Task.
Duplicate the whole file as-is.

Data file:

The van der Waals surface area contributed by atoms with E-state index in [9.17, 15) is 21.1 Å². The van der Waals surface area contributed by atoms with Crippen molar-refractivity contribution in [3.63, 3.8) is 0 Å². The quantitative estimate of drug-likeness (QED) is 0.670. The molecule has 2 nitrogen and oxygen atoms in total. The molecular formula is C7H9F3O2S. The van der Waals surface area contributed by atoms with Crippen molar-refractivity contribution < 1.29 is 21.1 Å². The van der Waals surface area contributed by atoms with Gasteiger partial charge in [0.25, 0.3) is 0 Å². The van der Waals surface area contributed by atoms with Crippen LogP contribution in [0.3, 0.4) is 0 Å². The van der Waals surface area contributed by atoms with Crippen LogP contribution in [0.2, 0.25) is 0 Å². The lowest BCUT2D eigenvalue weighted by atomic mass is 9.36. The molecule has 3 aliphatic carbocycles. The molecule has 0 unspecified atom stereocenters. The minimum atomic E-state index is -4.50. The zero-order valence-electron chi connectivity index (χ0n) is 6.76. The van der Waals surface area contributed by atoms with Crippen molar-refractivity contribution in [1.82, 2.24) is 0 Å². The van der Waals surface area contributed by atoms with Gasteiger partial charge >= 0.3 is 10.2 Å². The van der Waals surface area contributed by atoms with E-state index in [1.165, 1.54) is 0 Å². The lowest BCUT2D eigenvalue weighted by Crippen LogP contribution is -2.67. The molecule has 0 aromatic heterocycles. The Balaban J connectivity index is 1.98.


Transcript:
The van der Waals surface area contributed by atoms with E-state index in [9.17, 15) is 21.1 Å². The van der Waals surface area contributed by atoms with Crippen molar-refractivity contribution in [3.63, 3.8) is 0 Å². The quantitative estimate of drug-likeness (QED) is 0.670. The molecule has 2 nitrogen and oxygen atoms in total. The molecular formula is C7H9F3O2S. The van der Waals surface area contributed by atoms with Crippen molar-refractivity contribution < 1.29 is 21.1 Å². The van der Waals surface area contributed by atoms with Gasteiger partial charge in [0.25, 0.3) is 0 Å². The van der Waals surface area contributed by atoms with Crippen LogP contribution in [0.3, 0.4) is 0 Å². The van der Waals surface area contributed by atoms with Crippen LogP contribution in [0.2, 0.25) is 0 Å². The lowest BCUT2D eigenvalue weighted by atomic mass is 9.36. The molecule has 3 aliphatic carbocycles. The molecule has 0 unspecified atom stereocenters. The minimum atomic E-state index is -4.50. The zero-order valence-electron chi connectivity index (χ0n) is 6.76. The van der Waals surface area contributed by atoms with Crippen molar-refractivity contribution in [1.82, 2.24) is 0 Å². The van der Waals surface area contributed by atoms with Gasteiger partial charge >= 0.3 is 10.2 Å². The van der Waals surface area contributed by atoms with E-state index in [1.165, 1.54) is 0 Å². The lowest BCUT2D eigenvalue weighted by Crippen LogP contribution is -2.67. The molecule has 0 aromatic heterocycles. The Balaban J connectivity index is 1.98.